Eastbourne Memories - A Victorian Perspective

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20                   Old Memories of East-Bourne. [Chap. II.
Mr. Pitman once told me that he had had the water analysed, and that it was nothing but pure spring water, a fact which led many years afterwards to the East-Bourne Water Company utilising it for the supply of the town, though it is'not now habitually drawn upon.
The sea-shore, formerly very accessible (but not so now) through the gap in the cliff past a picturesque cottage, used to be a favourite site for picnics before the Water Company blocked it. I remember two picnics there. On August 28, 1862, I was present at one at which a very nerve-shaking incident occurred. My grandmother's carriage with its pair of horses had been driven down the fairly tolerable road to the sea-shore laden with some of the good things of this life. The horses had been taken out and tethered. Whilst we were enjoying our luncheon it was discovered that the two horses were quietly trotting up a coastguard path in the face of the cliff, thereabouts, I suppose, 200 ft. high ; and a false step would have brought one or both of them over and down to the beach where they must inevitably have been killed. The coachman, William Winter by name, frightened out of his wits, started to run after them, but it was quickly evident that even had he overtaken them he could have done nothing useful, so he wisely halted until the horses had reached the level grass at the top of the cliff where they began to browse, and where they were secured and brought back by an inland road none the worse for their quasi-a\-pme experiences. The path is marked on Plate XIII., Fig. 24, with a cross.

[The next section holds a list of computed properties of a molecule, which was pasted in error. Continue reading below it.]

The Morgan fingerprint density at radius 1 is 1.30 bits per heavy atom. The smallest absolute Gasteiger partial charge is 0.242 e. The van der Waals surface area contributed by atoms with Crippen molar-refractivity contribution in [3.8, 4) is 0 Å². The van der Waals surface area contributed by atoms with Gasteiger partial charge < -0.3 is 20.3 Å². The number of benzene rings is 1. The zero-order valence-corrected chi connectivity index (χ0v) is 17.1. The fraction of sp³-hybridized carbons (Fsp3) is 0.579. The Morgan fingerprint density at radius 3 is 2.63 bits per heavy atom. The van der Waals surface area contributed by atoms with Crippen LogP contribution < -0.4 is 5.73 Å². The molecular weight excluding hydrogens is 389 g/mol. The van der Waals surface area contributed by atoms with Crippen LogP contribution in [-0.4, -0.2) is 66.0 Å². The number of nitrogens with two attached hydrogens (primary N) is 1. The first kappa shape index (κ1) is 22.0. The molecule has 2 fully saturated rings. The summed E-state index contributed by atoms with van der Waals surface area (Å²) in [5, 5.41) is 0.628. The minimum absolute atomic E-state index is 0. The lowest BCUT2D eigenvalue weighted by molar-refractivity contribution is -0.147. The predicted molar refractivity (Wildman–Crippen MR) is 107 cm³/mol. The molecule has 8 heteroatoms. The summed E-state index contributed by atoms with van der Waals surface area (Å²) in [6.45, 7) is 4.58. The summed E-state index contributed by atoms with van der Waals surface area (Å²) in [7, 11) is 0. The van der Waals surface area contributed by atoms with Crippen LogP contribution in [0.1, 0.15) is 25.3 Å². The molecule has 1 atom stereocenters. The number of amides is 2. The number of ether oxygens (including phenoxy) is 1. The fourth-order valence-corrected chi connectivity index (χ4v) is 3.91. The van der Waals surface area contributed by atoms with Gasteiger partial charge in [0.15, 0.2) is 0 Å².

The other picnic I referred to was fixed to take the shape of a moonlight supper on the beach on August 3, 1887. The supper was duly served and the party, number­ing about 30, were seated or were squatting around eager to be fed. It was suddenly suggested that the moon was not giving an adequate supply of light for the supper to be enjoyed in comfort; and it was then ascertained by one of the party that an eclipse of the moon was in progress. Before long the moon went nearly out and the supper had to be finished by such light as was
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